In this way, then, we are God’s new creation in Christ Jesus in advance of the Last Day when all things will be made new. Then we shall tread upon Satan and we shall receive dominion over all God’s created order. Then creation itself will receive liberation from its bondage to the curse for sin and will be brought into the freedom of the glory that God will restore to us (Rom. 16:20; 8:21). In that day, all that is not yet ours in Christ Jesus will become ours (Rom. 8:31-32).
Salvation, from beginning to end, is all of grace. Therefore as salvation draws nearer than when we first believed, we patiently await the dawn of the Day of Salvation in hope for that which we do not yet have, namely the redemption of our bodies to inhabit the redeemed earth (Rom. 13:11; 8:24-25).
We affirm these things as children of the Reformation who believe that all these things will be ours through faith, without any merit, apart from works in which we would boast, and without attributing effectuality to ceremonies or rituals, significant as they are to nurture our faith. For this is what we believe Paul means when he says, “For by grace you have been saved through faith, and this is not from yourselves; it is the gift of God, not from works, lest anyone boasts” (Eph. 2:8-9). But Paul adds a further explanation to these familiar words, “For we are his workmanship, created in Christ Jesus for good works which he prepared in advance that we should walk in them” (Eph. 2:10). Indeed, we are saved by God’s grace through faith, the whole of which is God’s gift to us. Yet this faith is never alone but invariably shows itself with good works.
If we affirm the biblical teaching concerning salvation in Christ Jesus, the ramifications for our lives are legion. Let’s consider four.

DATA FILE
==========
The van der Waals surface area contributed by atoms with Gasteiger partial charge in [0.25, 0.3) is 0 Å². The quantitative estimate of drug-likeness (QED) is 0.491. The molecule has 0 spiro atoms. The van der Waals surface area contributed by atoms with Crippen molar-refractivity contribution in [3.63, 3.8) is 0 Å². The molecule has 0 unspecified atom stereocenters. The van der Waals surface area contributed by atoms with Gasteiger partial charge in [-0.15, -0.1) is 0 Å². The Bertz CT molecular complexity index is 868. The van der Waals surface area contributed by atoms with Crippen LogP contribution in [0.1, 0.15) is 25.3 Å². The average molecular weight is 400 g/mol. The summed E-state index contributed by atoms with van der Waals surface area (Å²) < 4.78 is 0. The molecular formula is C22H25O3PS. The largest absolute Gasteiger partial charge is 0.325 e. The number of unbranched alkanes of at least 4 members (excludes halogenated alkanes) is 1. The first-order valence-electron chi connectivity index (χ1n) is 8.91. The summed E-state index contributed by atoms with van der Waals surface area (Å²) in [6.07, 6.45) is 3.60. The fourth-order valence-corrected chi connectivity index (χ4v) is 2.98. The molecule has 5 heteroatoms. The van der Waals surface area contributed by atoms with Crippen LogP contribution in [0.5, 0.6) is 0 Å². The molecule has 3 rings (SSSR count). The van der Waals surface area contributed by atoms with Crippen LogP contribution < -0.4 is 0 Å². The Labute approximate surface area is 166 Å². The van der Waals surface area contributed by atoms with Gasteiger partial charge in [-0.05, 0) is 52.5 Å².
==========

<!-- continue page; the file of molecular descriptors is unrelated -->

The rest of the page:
1. All that we have in Christ Jesus is ours through God’s mercy and grace. Therefore, humility and gratitude are basic character traits of God’s children. Do these characterize us? There is no excuse for sin.
2. We who trust in Jesus Christ are members of the same family twice. First we are siblings because we all came from one father, Adam. Thus, nature teaches us that we must conduct ourselves impartially toward others as members of the human family. More than this, however, we who belong to our Lord Jesus Christ are siblings because we all have one parentage by God’s grace. Because we are already new creatures, no longer are we to view others from a worldly point of view (2 Cor. 5:16). Therefore, we are obligated by grace to behave as siblings who share a glorious inheritance in Christ Jesus, whether Jew or Gentile, male or female, slave or free.
3. Because God’s salvation entails both us and our habitation, we ought always to strive against the ravages of sin and of death with regard to ourselves (our bodies, minds, talents, gifts, workmanship) and our habitation (our families, possessions, spheres of influence, craft or guild, relationships). God’s purpose is to redeem his created order and to redeem a new humanity to populate the renewed earth. Thus, the resurrection of Christ Jesus is God’s pledge that he will never abandon his created order to the ravages of sin and death or to the devil. The hope of resurrection impels us to labor as unto the Lord in the work that the he has given us to do (Col. 3:23-25). This is so whether we teach biology, music, language, Scripture, or anything else in the classroom, or whether we sweep floors, maintain structures and machines, cook food, balance books, reshelf books, or whatever we may do because we know that in the Lord our labor is not in vain (1 Cor. 15:58). “Labor in the Lord” is not a reference to Christian ministry alone. It refers to every commendable enterprise.
4. Being new creatures in Christ entails renewal of the whole person. Therefore, salvation in Christ Jesus is the foundational principle for education that refuses to be satisfied with anything less than the pursuit of thinking and reasoning rightly concerning God’s creation in every rightful educational field and discipline. For this reason, we ought daily to dedicate ourselves in the disciplines we teach, to the lofty task of assisting our students to think and to reason in the Word-revelatory dimension that is distinctive to education that is Christian and is absent from education that strives to be secular as it excludes the God and Father of our Lord Jesus Christ.